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President Trump, Vice President Pence, and Republican leaders celebrate passage of their tax cut. Photo: Saul Loeb/AFP/Getty Images

Venture capitalist Mike Hirshland is launching an effort to help cities and states make use of a portion of the 2017 Republican tax law that’s meant to boost economically struggling areas of the country.

The big picture: Supporters of these so-called Opportunity Zones established by the new tax law say they’ll encourage private investment where it’s needed most. It's a model that hasn’t yet been proven out.

How it works: The Opportunity Zones program works by allowing investors to defer paying taxes on investment gains if they re-invest the assets in special funds established to revitalize specific locales that haven't had access to capital. There are additional incentives for investing long term.

The details:

  • The federal government has designated Opportunity Zones in all 50 states. They include both rural and urban areas. Sarah Bianchi, a former policy staffer for Airbnb who is part of the new project, notes that one includes Birmingham, Alabama's Civil Rights District.
  • The new effort, called the Governance Project and led by Hirshland and a team of policy and technology veterans, will work to come up with practices governments can use to get the most of the Opportunity Zones programs.
  • That includes working with some areas to develop “playbooks” for how best to take advantage of the program and creating conferences where officials from the same state or city can discuss their plans. The first such event is on Thursday in Colorado.
  • In addition to Bianchi and Hirshland, the project's team includes the chief executive of infrastructure investment firm Meridiam. It also includes policy and political experts affiliated with the Brookings Institution, the American Enterprise Institute and the progressive donor network the Democracy Alliance.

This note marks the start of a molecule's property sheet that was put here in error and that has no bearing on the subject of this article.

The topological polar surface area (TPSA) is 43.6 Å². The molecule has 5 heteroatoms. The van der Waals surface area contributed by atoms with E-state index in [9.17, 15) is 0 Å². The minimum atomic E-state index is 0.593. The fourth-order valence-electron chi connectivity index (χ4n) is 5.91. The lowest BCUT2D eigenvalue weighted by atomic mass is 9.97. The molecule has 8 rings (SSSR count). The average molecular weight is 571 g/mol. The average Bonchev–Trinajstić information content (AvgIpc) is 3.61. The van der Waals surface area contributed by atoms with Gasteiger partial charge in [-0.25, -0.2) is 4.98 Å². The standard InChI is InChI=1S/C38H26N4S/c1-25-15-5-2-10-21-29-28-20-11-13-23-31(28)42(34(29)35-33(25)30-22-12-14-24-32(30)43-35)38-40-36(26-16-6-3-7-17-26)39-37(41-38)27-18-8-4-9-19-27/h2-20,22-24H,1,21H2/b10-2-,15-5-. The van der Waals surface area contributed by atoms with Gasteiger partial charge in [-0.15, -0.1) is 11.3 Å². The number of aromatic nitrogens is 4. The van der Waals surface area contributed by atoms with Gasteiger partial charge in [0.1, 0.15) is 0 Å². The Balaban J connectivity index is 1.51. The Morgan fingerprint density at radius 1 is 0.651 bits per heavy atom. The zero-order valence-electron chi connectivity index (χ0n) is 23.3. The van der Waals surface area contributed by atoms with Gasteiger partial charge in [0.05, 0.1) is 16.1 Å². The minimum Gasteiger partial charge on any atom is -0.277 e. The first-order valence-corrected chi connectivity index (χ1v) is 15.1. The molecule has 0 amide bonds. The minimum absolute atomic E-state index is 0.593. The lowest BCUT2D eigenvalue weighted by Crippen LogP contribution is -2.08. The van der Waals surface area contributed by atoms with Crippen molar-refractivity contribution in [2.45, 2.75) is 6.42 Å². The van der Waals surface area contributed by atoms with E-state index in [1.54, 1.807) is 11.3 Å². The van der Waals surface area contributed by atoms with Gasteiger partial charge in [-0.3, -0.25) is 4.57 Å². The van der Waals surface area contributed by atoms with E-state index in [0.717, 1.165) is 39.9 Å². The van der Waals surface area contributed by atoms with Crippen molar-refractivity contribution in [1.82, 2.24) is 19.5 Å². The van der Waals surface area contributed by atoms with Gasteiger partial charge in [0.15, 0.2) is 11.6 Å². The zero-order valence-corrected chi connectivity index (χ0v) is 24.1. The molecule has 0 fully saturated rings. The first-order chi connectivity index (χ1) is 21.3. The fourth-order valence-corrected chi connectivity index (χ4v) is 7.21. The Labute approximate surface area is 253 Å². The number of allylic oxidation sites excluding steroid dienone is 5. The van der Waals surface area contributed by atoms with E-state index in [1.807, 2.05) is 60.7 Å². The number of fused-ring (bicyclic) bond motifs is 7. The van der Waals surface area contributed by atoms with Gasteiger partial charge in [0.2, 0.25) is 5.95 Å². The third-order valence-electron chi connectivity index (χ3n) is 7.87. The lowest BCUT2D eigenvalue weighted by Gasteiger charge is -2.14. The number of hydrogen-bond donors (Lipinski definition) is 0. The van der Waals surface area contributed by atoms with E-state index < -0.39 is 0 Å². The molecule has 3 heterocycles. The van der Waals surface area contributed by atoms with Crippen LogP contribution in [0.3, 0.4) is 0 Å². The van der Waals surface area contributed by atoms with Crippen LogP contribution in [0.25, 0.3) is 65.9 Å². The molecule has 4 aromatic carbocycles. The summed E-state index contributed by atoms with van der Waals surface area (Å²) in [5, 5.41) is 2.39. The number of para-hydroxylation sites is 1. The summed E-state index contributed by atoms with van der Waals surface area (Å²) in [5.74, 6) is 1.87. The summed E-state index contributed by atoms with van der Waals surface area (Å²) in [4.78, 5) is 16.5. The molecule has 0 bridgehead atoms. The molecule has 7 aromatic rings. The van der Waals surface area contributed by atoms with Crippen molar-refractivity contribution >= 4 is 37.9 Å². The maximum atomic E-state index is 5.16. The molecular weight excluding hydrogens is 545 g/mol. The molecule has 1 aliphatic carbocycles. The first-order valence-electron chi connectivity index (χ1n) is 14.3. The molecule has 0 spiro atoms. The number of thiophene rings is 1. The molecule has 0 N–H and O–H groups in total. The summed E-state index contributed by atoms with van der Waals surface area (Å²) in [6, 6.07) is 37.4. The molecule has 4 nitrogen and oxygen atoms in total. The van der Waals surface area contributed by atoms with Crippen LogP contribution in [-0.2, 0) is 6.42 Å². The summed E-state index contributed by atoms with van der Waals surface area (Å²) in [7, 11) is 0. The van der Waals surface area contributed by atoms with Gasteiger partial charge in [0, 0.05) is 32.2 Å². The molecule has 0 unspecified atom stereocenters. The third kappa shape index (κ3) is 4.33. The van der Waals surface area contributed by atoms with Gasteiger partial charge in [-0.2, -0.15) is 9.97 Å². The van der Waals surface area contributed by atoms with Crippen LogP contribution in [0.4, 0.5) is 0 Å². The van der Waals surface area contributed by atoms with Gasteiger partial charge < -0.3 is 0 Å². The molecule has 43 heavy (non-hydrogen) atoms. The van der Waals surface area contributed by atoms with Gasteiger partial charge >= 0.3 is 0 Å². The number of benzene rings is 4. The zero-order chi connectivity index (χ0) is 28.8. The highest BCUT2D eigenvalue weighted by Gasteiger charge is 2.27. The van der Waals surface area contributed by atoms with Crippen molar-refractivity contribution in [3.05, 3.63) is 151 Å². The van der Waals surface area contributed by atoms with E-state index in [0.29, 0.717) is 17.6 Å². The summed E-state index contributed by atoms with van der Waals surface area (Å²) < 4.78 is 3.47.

Flashback: The project emerged after the 2016 election, when Hirshland said he had “a sense that something was going terribly wrong with American politics and our political institutions.” His conclusion, he said, was that there needed to be a renewed focus on state and local governments.

Editor's note: This story has been corrected to reflect that Sarah Bianchi is not a current policy staffer for Airbnb, but a former employee. It has also been updated to reflect that Opportunity Zones are now designated in 50 states, and to note that they encourage long-term investment.

Go deeper

2 hours ago - Health

U.S. surpasses 25 million COVID cases

A mass COVID-19 vaccination site at Dodger Stadium on Jan. 22 in Los Angeles, California. Photo: Mario Tama/Getty Images

The U.S has confirmed more than 25 million coronavirus cases, per Johns Hopkins data updated on Sunday.

The big picture: President Biden has said he expects the country's death toll to exceed 500,000 people by next month, as the rate of deaths due to the virus continues to escalate.

GOP implosion: Trump threats, payback

Spotted last week on a work van in Evansville, Ind. Photo: Sam Owens/The Evansville Courier & Press via Reuters

The GOP is getting torn apart by a spreading revolt against party leaders for failing to stand up for former President Trump and punish his critics.

Why it matters: Republican leaders suffered a nightmarish two months in Washington. Outside the nation’s capital, it's even worse.

Erica Pandey, author of @Work
6 hours ago - Economy & Business

The limits of Biden's plan to cancel student debt

Data: New York Fed Consumer Credit Panel/Equifax; Chart: Axios Visuals

There’s a growing consensus among Americans who want President Biden to cancel student debt — but addressing the ballooning debt burden is much more complicated than it seems.

Why it matters: Student debt is stopping millions of Americans from buying homes, buying cars and starting families. And the crisis is rapidly getting worse.

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